In 2011, residents of sprawling, fast-growing, Charlotte became part of a case study on obesity. Just a few years earlier, Charlotte had been one of the most car-dependent cities in the nation. But in 2007, the city launched LYNX, its first light-rail line. Researchers found that the Body Mass Index of light rail riders dropped by an average of 1.18 points--the equivalent of a 5-foot, 5-inch person losing about 6.5 pounds—compared to non-riders who also lived along the route. Light-rail riders were also 81 percent less likely to become obese over time, compared to those who drove to work.
So in addition to reducing harmful air pollution, saving gas, creating jobs, and easing traffic congestion, public transit can help you lose weight. Just another example of how the way we move is so critical to how we live. Transportation affects our health, our pocketbooks, our climate, and our economy. Anthony Foxx, Charlotte’s mayor and President Obama’s nominee to succeed Ray LaHood as Secretary of Transportation, seems to understand that. “He connects the dots between environment, sustainability, and transit,” says Shannon Binns, head of the nonprofit advocacy group Sustain Charlotte, who helped design Foxx’s environmental platform as mayor. Mayor Foxx’s commitment to public transit and alternative modes of transportation, as well as his appreciation of the needs of rapidly growing metropolitan areas, bode well for his potential to head our national transportation agency.
In his first two weeks of office, Foxx signed the U.S. Conference of Mayors Climate Protection Agreement, and transportation has been a key part of efforts to reduce the city’s carbon pollution. Last year, Foxx secured investment to expand Charlotte’s wildly successful LYNX light rail, bringing service from downtown north to the UNC-Charlotte campus. The project is expected to create about 7,000 jobs in the region, pushing North Carolina into the number two spot for clean energy jobs in 2012. Under his watch, Charlotte also launched a bike share program, installed electric vehicle charging stations, added sidewalks, and is pushing to launch streetcar service as well. (That project, launched with federal funding, is now getting pushback from the City Council and, disappointingly, from the formerly pro-transit governor of North Carolina, where the state legislature has embarked on a series of attacks on environmental policies.)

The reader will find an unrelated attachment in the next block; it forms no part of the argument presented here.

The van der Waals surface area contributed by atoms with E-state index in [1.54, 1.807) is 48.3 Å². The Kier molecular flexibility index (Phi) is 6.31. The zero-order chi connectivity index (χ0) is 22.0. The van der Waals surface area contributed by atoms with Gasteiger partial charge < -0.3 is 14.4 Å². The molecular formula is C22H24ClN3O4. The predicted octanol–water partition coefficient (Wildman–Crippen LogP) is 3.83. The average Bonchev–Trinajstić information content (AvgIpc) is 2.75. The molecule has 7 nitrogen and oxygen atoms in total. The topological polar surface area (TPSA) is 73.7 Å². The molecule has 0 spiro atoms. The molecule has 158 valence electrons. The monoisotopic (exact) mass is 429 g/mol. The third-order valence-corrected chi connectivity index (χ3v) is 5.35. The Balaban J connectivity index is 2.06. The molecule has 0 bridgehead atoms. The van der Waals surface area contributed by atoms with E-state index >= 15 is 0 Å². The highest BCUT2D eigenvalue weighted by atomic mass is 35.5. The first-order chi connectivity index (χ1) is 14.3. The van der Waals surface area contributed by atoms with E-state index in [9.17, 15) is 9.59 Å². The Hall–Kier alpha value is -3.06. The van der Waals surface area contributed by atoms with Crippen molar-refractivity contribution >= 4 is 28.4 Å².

As head of the DOT, Foxx would have some big shoes to fill—outgoing secretary Ray LaHood was popular and a surprisingly strong supporter of public transit. But as a former mayor, Foxx would bring a much-needed urban perspective to our national transportation programs. The latest transportation bill shifted more funding to states, which typically prefer to spend on highway projects, at the expense of metropolitan regions. Having the mayor of a thriving city with a growing transit network at the helm of the national transit agency could help metropolitan areas get their fair share of the funding they need to serve their growing populations.
Should he be confirmed as the next transportation secretary, Foxx should, at the very least, continue LaHood’s legacy of investment into upgrading our outdated transportation network—not just roads but public transit as well--and faithfully execute President Obama’s groundbreaking fuel-efficiency standards, which are helping wean us off our dangerous dependence on oil. And as a relatively youthful Washington outsider, with a clearly demonstrated willingness to listen, perhaps he can bring some new energy to an aging industry. Given some room, Foxx could make real progress in bringing our 20th-century oil-dependent transportation network into a modern, multi-modal 21st century future, where more people have more options to get where they need to go, safely, affordably, and with less pollution.